Take a few hours and browse through the Aberdeen Bestiary. The Aberdeen Bestiary Project has done a magnificent job in presenting this treasure of the University of (you guessed it) Aberdeen. Full color, legible pictures of each page with transcriptions, translations, and commentary are given. It’s a great site and a fine example of what should be done with every manuscript before they fleck away into the dust of forgotten questions and best intentions.
Our second bestiary is of the printed species. One of my favorite books, its source a bibliophile’s dream though it is of far more recent origin that the above bestiary, is D. M. Dooling’s abridged and translated edition of Louis Charbonneau-Lassay’s The Bestiary of Christ (Parabola Books, 1991). (It is out of print, but you might find copies here.) The history of this beautiful volume is as follows:
Le Bestiaire du Christ was originally a book of a thousand pages and over a thousand of the author’s woodcuts. It was published in Brussels just after the outbreak of the Second World War: one of four volumes planned by Louis Charbonneau-Lassay, all pursuing his interest in religious symbolism. The others were Le Floraire du Christ, Le Vulnéraire du Christ, and Le Lapidaire du Christ. All the material was gathered for them, but he did not live to finish and publish any of the three. Le Bestiaire alone has survived, and barely. The firm of Desclée, De Brouwer et Cie. published it in a limited edition of five hundred copies, almost all of which, along with the woodblocks for the illustrations, were lost when a bomb set fire to the warehouse where they were stored. Four other printings of five hundred copies each were printed in Milan from surviving copies of the first edition. That is the entire publishing history of this extraordinary book until its present appearance.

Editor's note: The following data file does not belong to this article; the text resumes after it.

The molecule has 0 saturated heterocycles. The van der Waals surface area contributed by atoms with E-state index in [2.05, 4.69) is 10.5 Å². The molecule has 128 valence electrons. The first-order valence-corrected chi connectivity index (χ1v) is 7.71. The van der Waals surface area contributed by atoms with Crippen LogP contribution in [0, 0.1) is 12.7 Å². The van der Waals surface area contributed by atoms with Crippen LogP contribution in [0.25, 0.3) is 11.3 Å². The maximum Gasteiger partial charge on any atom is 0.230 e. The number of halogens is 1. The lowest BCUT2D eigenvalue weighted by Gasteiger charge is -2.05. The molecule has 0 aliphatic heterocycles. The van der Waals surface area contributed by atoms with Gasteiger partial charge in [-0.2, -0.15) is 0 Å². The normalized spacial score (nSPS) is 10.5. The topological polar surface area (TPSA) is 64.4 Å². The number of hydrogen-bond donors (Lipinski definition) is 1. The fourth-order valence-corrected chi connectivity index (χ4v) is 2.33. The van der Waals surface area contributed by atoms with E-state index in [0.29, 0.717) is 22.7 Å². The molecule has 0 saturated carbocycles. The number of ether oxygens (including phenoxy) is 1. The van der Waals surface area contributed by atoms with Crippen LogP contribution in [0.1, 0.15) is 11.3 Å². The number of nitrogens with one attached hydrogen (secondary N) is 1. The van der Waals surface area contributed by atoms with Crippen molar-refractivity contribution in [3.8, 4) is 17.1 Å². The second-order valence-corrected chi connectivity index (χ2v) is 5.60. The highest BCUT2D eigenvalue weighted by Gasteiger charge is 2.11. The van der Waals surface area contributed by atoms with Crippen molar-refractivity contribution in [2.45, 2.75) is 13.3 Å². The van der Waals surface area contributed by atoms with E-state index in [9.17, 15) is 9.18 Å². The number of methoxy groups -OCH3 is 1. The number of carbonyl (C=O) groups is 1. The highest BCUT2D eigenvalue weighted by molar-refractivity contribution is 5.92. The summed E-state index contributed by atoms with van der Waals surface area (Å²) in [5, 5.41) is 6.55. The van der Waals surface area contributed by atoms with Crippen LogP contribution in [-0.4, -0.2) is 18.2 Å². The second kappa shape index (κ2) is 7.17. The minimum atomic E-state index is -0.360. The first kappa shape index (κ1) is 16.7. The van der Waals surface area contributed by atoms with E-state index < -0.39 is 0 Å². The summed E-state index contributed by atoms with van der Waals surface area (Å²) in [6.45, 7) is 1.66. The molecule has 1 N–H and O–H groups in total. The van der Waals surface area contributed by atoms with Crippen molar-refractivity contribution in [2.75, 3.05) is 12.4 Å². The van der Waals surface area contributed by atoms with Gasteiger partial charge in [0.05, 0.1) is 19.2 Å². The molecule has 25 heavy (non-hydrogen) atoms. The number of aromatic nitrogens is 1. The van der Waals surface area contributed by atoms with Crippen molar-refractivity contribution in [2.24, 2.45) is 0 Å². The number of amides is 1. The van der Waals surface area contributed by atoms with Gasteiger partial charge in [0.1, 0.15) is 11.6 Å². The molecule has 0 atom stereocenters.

Dooling was fortunate enough to have access to one of the extremely rare first editions of Le Bestiaire du Christ in preparing the volume, which though an abridgment, is still a sizable one of more than 460 pages. This Parabola edition is a beauty in itself. The hardback, which is what I have, is of a satisfying heft, on acid-free paper, with sewn bindings. The creamy, faintly textured paper is a delight to the hands as well as the eyes.
I tend to drop into it now and again, like visiting an old and very learnèd friend with an old-fashioned cabinet of curiosities. Even in translation, there is an Old World charm to the phrasing (Monsieur Charbonneau-Lassy was born in 1871, after all), bringing gracefully to the mind a recollection of a world now sadly passed; for instance:
The Frog—Here is another humble member of God’s family whose name many Westerners will be surprised to see among those whom the reverence of the first Christian centuries linked with the personal symbolism of the Lord Jesus Christ.
Charbonneau-Lassay was a lifelong Roman Catholic believer, and was even a novitiate in an eventually defunct order. During life he was an archaeologist and historian, yet he is known, solely now, for Le Bestiaire du Christ. As Dooling says in the Foreward (p. ii), “He led one of those remarkable unremarkable lives that are probably the reason why God does not lose patience entirely with the human race.” Noble praise, nobly phrased.